Otago scientist on first Japan fault-zone expedition

Press Release – University of Otago

Thursday 22 March 2012 Otago scientist on first Japan fault-zone expedition University of Otago geologist Dr Virginia Toy has been selected to travel on board the scientific drilling vessel Chikyu when it departs next month to explore, for the first time, …


Thursday 22 March 2012

Otago scientist on first Japan fault-zone expedition

University of Otago geologist Dr Virginia Toy has been selected to travel on board the scientific drilling vessel Chikyu when it departs next month to explore, for the first time, the undersea fault that slipped to generate the devastating Tohuku-Oki earthquake off the coast near Sendai, Japan,in March last year.

The earthquake fault caused displacement of the sea floor off the Coast of Japan of 50 metres horizontally, and 10 metres vertically – the “biggest measured surface displacement I know of,” says Dr Toy.

The resulting tsunami is estimated to have killed some 23,000 people and the M 9.0 quake has since been named one of the five most powerful quakes to shake the earth since 1900.
Dr Toy is the only representative of New Zealand and Australia on this Integrated Ocean Drilling Programme (IODP) expedition, which departs from the port of Shimizu, South of Tokyo, on April 1. She joins some 28 scientists from ten other countries.

“My role is to look at the micro-structure of the earthquake fault rocks. I then hope to make a comparison between samples that can be recovered from the fault area that slipped off Japan to generate this earthquake with the samples from New Zealand’s Alpine Fault zone,” she says.

Dr Toy is one of the Principal Investigators organising a land-based drilling project, the Alpine Fault – Deep Fault Drilling Project (DFDP), which aims to investigate the active Alpine Fault zone through drilling to a depth of 1.5km in early 2013.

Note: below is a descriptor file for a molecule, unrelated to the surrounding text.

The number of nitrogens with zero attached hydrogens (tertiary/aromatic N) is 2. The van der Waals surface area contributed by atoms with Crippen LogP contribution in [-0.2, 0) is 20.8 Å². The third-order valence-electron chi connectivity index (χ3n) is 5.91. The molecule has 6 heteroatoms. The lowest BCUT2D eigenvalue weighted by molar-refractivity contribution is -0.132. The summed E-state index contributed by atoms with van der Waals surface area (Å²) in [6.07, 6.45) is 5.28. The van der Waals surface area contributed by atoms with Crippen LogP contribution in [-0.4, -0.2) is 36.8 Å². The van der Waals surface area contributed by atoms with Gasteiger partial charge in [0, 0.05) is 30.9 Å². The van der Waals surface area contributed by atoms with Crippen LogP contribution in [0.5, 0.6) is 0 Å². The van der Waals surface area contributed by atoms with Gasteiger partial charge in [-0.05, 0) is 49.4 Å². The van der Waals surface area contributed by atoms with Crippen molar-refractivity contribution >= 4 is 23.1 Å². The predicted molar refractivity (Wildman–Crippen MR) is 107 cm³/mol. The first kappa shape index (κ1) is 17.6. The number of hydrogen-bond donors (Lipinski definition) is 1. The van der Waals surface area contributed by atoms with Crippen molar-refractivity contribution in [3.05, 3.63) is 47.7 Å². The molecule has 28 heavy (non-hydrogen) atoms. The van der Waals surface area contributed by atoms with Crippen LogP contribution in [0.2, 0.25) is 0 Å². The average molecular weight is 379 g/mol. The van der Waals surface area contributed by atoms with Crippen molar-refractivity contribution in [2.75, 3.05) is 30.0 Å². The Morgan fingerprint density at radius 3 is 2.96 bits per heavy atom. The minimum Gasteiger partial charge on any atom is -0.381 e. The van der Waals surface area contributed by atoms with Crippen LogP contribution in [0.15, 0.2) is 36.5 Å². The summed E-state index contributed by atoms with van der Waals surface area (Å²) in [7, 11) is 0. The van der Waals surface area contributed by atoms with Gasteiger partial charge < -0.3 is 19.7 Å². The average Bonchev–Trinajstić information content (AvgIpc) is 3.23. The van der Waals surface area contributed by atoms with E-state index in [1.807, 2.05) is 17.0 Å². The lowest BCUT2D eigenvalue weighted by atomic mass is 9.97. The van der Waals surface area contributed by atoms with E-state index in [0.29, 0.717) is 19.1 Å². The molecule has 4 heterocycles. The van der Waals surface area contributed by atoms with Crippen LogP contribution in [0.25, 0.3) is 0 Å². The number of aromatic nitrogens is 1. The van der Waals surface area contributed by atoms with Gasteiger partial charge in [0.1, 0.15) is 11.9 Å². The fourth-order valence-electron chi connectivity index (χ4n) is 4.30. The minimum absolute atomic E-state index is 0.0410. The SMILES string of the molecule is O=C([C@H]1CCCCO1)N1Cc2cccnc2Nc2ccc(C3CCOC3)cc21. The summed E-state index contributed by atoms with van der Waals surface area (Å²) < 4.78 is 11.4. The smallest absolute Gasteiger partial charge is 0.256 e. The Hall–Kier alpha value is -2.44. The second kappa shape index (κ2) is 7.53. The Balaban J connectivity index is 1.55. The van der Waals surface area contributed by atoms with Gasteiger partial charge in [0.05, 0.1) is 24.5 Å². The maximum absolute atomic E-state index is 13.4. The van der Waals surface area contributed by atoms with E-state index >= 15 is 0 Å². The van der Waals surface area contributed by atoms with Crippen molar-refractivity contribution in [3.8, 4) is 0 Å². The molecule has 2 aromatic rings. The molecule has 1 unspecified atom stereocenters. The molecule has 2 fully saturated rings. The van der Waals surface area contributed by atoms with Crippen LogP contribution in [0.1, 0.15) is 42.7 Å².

Dr Toy says she is delighted to be chosen for the expedition, and excited at the opportunities to learn more using the state-of-the-art equipment aboard the Chikyu – a 210 metre long research vessel. The opportunity to work on this well-equipped ship will be very useful when putting together a similar lab to support the DFDP.

“I’m honoured to be allowed to participate and be able to advance the knowledge of this event that affected so many people’s lives. For New Zealand, we will be providing important information about earthquake source mechanics that will be used to refine the New Zealand National Seismic Hazard Model so that we can make better designs for buildings and infrastructure, and also for better civil defence planning,” she says.

The main goal of the project is to understand the Japan fault slip by sampling the fault rock, and to take temperature measurements over the next few years, in order to estimate the frictional stress on the fault during the earthquake.

“It is very important to put the temperature monitoring equipment in place within 2 years of the earthquake to measure this, and so this project has been fast-tracked by IODP. Furthermore, scientists have never seen samples of a fault that has moved such a large amount during a recent earthquake,” says Dr Toy.

The expedition will last nearly two months, finishing on 24 May. Dr Toy will provide regular updates on the progress of the expedition via the following Otago Geology Department website: http://www.otago.ac.nz/geology/news/jfast/index.html.

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